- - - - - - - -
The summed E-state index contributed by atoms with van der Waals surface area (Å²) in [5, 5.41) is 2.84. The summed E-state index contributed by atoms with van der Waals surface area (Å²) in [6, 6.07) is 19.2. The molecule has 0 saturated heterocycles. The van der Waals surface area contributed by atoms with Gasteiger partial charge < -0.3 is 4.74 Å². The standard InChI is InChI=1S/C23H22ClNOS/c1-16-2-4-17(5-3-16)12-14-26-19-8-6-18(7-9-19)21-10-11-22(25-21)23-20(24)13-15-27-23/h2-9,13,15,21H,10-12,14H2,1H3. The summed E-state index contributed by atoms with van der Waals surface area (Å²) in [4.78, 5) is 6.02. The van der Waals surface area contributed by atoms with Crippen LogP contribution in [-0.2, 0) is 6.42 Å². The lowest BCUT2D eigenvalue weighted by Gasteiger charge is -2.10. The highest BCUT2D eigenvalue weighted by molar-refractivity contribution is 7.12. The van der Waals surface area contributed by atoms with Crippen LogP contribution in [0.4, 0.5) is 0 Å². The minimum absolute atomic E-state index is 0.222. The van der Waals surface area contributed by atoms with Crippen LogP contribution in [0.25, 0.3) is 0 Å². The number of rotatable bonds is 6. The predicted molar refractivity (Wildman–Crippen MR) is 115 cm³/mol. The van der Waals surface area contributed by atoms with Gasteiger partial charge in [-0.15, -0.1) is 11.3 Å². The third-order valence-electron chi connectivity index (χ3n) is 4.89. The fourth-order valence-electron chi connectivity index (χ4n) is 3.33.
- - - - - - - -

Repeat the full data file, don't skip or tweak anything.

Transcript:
The summed E-state index contributed by atoms with van der Waals surface area (Å²) in [5, 5.41) is 2.84. The summed E-state index contributed by atoms with van der Waals surface area (Å²) in [6, 6.07) is 19.2. The molecule has 0 saturated heterocycles. The van der Waals surface area contributed by atoms with Gasteiger partial charge < -0.3 is 4.74 Å². The standard InChI is InChI=1S/C23H22ClNOS/c1-16-2-4-17(5-3-16)12-14-26-19-8-6-18(7-9-19)21-10-11-22(25-21)23-20(24)13-15-27-23/h2-9,13,15,21H,10-12,14H2,1H3. The summed E-state index contributed by atoms with van der Waals surface area (Å²) in [4.78, 5) is 6.02. The van der Waals surface area contributed by atoms with Crippen LogP contribution in [-0.2, 0) is 6.42 Å². The lowest BCUT2D eigenvalue weighted by Gasteiger charge is -2.10. The highest BCUT2D eigenvalue weighted by molar-refractivity contribution is 7.12. The van der Waals surface area contributed by atoms with Crippen LogP contribution in [0.4, 0.5) is 0 Å². The minimum absolute atomic E-state index is 0.222. The van der Waals surface area contributed by atoms with Crippen LogP contribution in [0.25, 0.3) is 0 Å². The number of rotatable bonds is 6. The predicted molar refractivity (Wildman–Crippen MR) is 115 cm³/mol. The van der Waals surface area contributed by atoms with Gasteiger partial charge in [-0.15, -0.1) is 11.3 Å². The third-order valence-electron chi connectivity index (χ3n) is 4.89. The fourth-order valence-electron chi connectivity index (χ4n) is 3.33.